Iran’s President Hassan Rouhani signaled Washington on the day of President Joe Biden’s inauguration that the “ball is in Washington’s court” to revive the 2015 nuclear deal.
“If they [the White House] issue an order, they will see an order issued in Iran, no more. If they effectively implement their commitments, they must know there will be effective implementation of commitments on this side,” Rouhani said while reiterating that Tehran is ready to immediately return to the JCPOA if Washington drops all sanctions in accord with the Obama-era deal.
“If they show their honesty in action, toward the laws and the resolution that they voted for and commitments they signed on for, naturally we will also implement all our commitments,” he added.
While during his last weeks in office Trump had ramped up the pressure campaign on the Islamic Republic, Iranian authorities defiantly announced they had taken uranium enrichment to 20%, installed more advanced centrifuges, and advanced its capability to produce uranium metal crucial for nuclear warhead development (though Tehran has long maintained all of this is toward peaceful domestic energy purposes).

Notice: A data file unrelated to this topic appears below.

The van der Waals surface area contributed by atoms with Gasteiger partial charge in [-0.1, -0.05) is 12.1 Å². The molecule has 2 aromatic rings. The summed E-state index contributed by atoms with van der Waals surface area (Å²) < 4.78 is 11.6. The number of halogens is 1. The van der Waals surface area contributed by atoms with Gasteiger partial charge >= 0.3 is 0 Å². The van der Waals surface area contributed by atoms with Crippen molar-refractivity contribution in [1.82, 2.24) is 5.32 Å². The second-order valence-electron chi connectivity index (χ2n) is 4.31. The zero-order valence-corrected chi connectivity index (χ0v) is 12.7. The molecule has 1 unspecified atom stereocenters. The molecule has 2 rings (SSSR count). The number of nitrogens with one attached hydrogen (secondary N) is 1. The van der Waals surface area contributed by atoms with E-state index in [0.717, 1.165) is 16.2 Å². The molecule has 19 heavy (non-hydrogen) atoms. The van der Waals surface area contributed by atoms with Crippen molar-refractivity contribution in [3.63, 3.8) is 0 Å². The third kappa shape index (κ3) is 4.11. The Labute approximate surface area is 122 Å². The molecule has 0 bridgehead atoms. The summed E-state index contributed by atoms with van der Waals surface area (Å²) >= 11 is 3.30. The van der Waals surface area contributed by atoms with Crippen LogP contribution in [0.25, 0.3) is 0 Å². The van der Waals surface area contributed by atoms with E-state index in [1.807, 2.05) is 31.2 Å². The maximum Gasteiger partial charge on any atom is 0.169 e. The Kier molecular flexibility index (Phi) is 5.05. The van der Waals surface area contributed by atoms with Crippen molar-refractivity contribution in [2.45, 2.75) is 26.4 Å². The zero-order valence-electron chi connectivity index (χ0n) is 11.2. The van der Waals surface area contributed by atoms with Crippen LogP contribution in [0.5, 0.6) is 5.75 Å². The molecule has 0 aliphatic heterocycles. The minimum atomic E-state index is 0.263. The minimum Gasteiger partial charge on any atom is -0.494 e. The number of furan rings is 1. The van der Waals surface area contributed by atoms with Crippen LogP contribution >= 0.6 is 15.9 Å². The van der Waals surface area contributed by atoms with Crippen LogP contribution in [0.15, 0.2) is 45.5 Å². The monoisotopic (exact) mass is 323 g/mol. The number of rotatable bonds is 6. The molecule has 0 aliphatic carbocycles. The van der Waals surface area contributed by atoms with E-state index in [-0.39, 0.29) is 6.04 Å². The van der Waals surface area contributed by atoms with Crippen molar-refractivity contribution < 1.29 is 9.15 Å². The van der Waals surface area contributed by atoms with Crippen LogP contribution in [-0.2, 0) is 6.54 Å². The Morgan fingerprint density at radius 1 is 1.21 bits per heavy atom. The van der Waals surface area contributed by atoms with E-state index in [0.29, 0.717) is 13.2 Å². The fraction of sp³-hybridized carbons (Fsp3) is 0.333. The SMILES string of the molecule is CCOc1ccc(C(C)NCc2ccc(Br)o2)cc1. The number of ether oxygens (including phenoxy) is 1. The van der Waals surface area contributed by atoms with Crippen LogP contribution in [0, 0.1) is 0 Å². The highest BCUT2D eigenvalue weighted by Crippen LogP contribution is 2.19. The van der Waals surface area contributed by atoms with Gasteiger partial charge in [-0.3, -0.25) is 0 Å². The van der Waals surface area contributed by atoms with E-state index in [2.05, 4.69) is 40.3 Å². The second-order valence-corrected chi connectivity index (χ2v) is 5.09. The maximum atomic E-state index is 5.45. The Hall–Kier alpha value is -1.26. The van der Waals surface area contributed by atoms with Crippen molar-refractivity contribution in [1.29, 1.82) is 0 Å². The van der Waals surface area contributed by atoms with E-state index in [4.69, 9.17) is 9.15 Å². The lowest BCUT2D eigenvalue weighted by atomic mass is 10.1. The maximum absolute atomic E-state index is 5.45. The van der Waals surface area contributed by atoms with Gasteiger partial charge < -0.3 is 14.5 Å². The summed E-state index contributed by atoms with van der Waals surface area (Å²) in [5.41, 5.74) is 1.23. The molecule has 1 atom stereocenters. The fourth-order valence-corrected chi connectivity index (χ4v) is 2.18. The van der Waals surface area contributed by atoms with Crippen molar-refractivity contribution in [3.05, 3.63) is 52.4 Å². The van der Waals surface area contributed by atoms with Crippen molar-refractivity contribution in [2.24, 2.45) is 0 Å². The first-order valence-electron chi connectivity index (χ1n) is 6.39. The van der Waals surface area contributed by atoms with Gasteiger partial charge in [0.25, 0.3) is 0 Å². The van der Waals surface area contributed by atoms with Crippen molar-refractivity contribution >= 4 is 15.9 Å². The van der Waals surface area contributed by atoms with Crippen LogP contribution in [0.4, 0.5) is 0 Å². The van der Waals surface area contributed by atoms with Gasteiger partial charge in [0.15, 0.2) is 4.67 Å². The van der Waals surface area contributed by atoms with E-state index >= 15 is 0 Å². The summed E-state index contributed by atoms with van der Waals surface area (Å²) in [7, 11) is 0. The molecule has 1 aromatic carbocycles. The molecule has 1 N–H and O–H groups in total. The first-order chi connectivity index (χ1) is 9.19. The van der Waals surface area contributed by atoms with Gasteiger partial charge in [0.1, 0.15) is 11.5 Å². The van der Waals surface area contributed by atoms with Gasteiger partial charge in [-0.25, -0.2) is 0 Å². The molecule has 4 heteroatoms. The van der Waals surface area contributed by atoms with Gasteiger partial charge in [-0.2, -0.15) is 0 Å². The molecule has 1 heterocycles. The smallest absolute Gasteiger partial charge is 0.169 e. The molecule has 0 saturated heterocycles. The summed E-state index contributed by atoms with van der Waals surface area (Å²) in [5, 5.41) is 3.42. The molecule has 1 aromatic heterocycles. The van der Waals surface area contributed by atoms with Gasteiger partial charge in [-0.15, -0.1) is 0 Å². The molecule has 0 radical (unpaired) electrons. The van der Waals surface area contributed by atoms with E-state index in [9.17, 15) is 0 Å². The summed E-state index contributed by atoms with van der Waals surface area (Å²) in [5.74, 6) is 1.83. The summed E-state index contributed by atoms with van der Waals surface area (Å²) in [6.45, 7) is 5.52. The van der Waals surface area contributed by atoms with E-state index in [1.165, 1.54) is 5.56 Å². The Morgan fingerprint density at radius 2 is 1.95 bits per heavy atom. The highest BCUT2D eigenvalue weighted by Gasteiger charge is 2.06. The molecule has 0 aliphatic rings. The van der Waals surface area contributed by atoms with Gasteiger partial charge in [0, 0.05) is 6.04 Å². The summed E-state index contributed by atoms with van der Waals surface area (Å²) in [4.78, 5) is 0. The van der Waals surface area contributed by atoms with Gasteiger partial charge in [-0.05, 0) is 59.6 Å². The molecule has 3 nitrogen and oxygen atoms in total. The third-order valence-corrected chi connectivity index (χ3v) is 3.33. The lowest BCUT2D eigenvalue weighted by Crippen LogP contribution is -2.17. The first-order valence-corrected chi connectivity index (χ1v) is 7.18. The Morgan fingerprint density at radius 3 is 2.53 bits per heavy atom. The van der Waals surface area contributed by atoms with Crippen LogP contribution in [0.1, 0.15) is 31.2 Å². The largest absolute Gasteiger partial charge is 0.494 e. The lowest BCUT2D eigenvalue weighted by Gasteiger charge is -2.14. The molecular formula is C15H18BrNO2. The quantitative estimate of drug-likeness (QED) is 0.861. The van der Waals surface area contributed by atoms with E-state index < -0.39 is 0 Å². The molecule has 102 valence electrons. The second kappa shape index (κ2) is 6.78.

Iran’s taking steps to breach the terms of the deal after Trump’s prior pullout appeared geared toward creating leverage ahead of Biden’s entry into the White House.
During the first White House press briefing of the Biden presidency, press secretary Jen Psaki chose her words carefully when asked about Iran, saying the following:
“The president has made clear that he believes that through follow-on diplomacy, the United States seeks to lengthen and strengthen nuclear constraints on Iran and address other issues of concern. Iran must resume compliance with significant nuclear constraints under the deal in order for that to proceed.”
#WATCH: White House Press Secretary Jen Psaki talks about the #US strategy to ‘lengthen and strengthen the nuclear constraints on #Iran.’ For the story: https://t.co/NMVJrjE78F pic.twitter.com/Z4mwoh98Nx
— Arab News (@arabnews) January 21, 2021
Psaki said further in the briefing: “We would expect that some of his earlier conversations with foreign counterparts and foreign leaders will be with partners and allies and you would certainly anticipate that this would be part of the discussions.”
This comes after Biden has long promised to rejoin the deal. Psaki’s words left this open and seemed to anticipate new negotiations.
Interestingly, Biden’s pick for secretary of state, Antony Blinken told a Senate hearing Tuesday that “we are a long way” from returning to the JCPOA. Likely the US administration will seek to assure both Israel and Gulf allies that it will not be giving away too much in returning to the nuclear deal, which Tel Aviv vehemently opposes.
Meanwhile, it appears Washington and Tehran are now telling each other, “you first” in terms of who acts to reverse measures. Psaki signaled that Iran must return to JCPOA conformity while Tehran is saying it’s up for Biden to immediately pursue a reversal of sanctions.